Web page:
Refugees: Up to 20,000 Afghans fleeing Taliban able to stay in UK permanently, says minister
Home Office minister Victoria Atkins, who is coordinating Operation Warm Welcome, reiterated indefinite leave to remain will be granted to
People considered most at risk under the Taliban will be able to resettle permanently in the UK, the Government has confirmed, as it outlined Afghan funding support.
Home Office minister Victoria Atkins, who is coordinating Operation Warm Welcome, reiterated indefinite leave to remain will be granted to those Afghans who worked with the British government and military – under a scheme known as the Afghan Relocations and Assistance Policy (Arap).
But Ms Atkins went on to confirm up to 20,000 refugees expected to arrive under the Afghan citizens’ resettlement scheme (ACRS) will also have the same “certainty of status”.
Both groups will have the option to apply for British citizenship after five years.
Local authorities will receive £20,000 per person to provide support to resettled Afghans in a bid to “integrate into British society and become self-sufficient more quickly”, Ms Atkins said.
The UK evacuated more than 15,000 people since August 13, of whom more than 8,000 are Arap claimants.
Making a statement to the Commons, Ms Atkins said: “We recognise the difficult, exceptional and unique circumstances in which many arrived in the UK, so we will be offering immediate indefinite leave to remain to Afghan nationals and their family members who were evacuated or who were called forward during Operation Pitting but will come to the UK after evacuation.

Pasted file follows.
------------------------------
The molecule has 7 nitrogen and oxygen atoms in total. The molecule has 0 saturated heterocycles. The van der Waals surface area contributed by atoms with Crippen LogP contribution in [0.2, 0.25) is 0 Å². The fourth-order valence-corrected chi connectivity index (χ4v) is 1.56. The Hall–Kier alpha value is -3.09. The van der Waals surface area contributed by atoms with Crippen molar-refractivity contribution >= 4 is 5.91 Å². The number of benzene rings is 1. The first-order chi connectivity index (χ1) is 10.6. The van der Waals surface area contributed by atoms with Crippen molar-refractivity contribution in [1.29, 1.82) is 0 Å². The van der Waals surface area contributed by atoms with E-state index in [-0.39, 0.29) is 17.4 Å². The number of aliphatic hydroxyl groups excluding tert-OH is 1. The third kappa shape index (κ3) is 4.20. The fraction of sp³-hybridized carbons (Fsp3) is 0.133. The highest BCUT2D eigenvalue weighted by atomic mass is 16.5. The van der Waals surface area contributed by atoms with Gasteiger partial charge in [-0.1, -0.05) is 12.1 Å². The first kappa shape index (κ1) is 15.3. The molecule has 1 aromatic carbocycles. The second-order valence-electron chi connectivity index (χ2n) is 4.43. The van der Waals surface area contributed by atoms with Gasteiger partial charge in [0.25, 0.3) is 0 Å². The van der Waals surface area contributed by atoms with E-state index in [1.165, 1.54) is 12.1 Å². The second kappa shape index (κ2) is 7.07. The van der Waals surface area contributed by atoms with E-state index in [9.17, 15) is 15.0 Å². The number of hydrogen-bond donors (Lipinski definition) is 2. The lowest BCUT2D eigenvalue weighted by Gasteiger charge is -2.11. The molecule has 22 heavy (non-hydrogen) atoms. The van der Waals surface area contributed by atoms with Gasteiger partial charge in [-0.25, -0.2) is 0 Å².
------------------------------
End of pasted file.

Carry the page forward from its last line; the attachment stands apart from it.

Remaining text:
“This will provide certainty about their status, entitlement to benefits and right to work.”
On the ACRS, Ms Atkins said: “This scheme will prioritise those who have assisted the UK efforts in Afghanistan and stood up for values such as democracy, women’s rights and freedom of speech, the rule of law, and could include judges, women’s rights activists and journalists, along with many others.
“It will also prioritise vulnerable people including women and girls at risk and members of minority groups at risk, such as ethnic and religious minorities and LGBT+ people.
Ms Atkins explained the UK will seek to identify and resettle refugees who have already fled Afghanistan, and work with partners in the region to establish a “referral process” for those in Afghanistan in a bid to give them safe passage.
She said: “Those brought to the UK under Arap or the Afghan citizens’ resettlement scheme will have certainty of status through indefinite leave to remain. They will be able to apply for British citizenship after five years under existing rules.”
Ms Atkins “urged” more local authorities to support the resettlement effort, telling MPs: “Local authorities will receive a core tariff of more than £20,000 per person which will be provided over three years to support resettled Afghans to integrate into British society and become self-sufficient more quickly.
“Funding will also be provided to support education, English language and health provision in the first year, and there will be a further £20 million of flexible funding in the current financial year to support local authorities with higher costs bases with any additional costs in the provisions of services.”